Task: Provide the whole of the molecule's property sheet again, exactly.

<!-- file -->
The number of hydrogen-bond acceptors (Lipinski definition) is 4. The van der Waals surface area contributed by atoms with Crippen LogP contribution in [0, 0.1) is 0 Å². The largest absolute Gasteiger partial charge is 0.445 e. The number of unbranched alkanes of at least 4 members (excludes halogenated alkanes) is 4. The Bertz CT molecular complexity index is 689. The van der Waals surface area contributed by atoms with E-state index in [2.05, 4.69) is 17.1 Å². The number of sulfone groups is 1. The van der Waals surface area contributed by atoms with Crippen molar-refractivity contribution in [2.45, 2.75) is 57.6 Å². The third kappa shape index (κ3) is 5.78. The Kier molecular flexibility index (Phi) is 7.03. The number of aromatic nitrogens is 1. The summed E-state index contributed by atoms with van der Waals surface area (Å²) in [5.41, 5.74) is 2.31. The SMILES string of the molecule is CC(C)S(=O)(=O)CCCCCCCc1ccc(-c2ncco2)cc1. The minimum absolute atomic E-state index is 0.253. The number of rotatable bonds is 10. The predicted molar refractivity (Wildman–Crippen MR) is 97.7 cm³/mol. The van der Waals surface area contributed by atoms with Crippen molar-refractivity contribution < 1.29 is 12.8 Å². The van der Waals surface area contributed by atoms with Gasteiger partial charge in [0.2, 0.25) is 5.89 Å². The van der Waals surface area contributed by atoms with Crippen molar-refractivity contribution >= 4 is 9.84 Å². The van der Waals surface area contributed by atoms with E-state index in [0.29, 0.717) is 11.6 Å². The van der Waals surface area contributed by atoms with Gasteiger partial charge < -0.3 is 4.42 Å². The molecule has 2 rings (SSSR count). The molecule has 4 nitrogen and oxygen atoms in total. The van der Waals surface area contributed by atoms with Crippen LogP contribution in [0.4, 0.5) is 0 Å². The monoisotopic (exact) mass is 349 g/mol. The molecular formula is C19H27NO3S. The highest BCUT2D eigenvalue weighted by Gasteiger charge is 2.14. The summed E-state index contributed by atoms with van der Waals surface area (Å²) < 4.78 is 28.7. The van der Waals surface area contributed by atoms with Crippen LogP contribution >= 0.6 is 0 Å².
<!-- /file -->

The number of hydrogen-bond acceptors (Lipinski definition) is 4. The van der Waals surface area contributed by atoms with Crippen LogP contribution in [0, 0.1) is 0 Å². The largest absolute Gasteiger partial charge is 0.445 e. The number of unbranched alkanes of at least 4 members (excludes halogenated alkanes) is 4. The Bertz CT molecular complexity index is 689. The van der Waals surface area contributed by atoms with E-state index in [2.05, 4.69) is 17.1 Å². The number of sulfone groups is 1. The van der Waals surface area contributed by atoms with Crippen molar-refractivity contribution in [2.45, 2.75) is 57.6 Å². The third kappa shape index (κ3) is 5.78. The Kier molecular flexibility index (Phi) is 7.03. The number of aromatic nitrogens is 1. The summed E-state index contributed by atoms with van der Waals surface area (Å²) in [5.41, 5.74) is 2.31. The SMILES string of the molecule is CC(C)S(=O)(=O)CCCCCCCc1ccc(-c2ncco2)cc1. The minimum absolute atomic E-state index is 0.253. The number of rotatable bonds is 10. The predicted molar refractivity (Wildman–Crippen MR) is 97.7 cm³/mol. The van der Waals surface area contributed by atoms with Crippen molar-refractivity contribution < 1.29 is 12.8 Å². The van der Waals surface area contributed by atoms with Gasteiger partial charge in [0.2, 0.25) is 5.89 Å². The van der Waals surface area contributed by atoms with Crippen molar-refractivity contribution >= 4 is 9.84 Å². The van der Waals surface area contributed by atoms with E-state index in [0.29, 0.717) is 11.6 Å². The van der Waals surface area contributed by atoms with Gasteiger partial charge < -0.3 is 4.42 Å². The molecule has 2 rings (SSSR count). The molecule has 4 nitrogen and oxygen atoms in total. The van der Waals surface area contributed by atoms with Crippen LogP contribution in [0.4, 0.5) is 0 Å². The monoisotopic (exact) mass is 349 g/mol. The molecular formula is C19H27NO3S. The highest BCUT2D eigenvalue weighted by Gasteiger charge is 2.14. The summed E-state index contributed by atoms with van der Waals surface area (Å²) < 4.78 is 28.7. The van der Waals surface area contributed by atoms with Crippen LogP contribution >= 0.6 is 0 Å².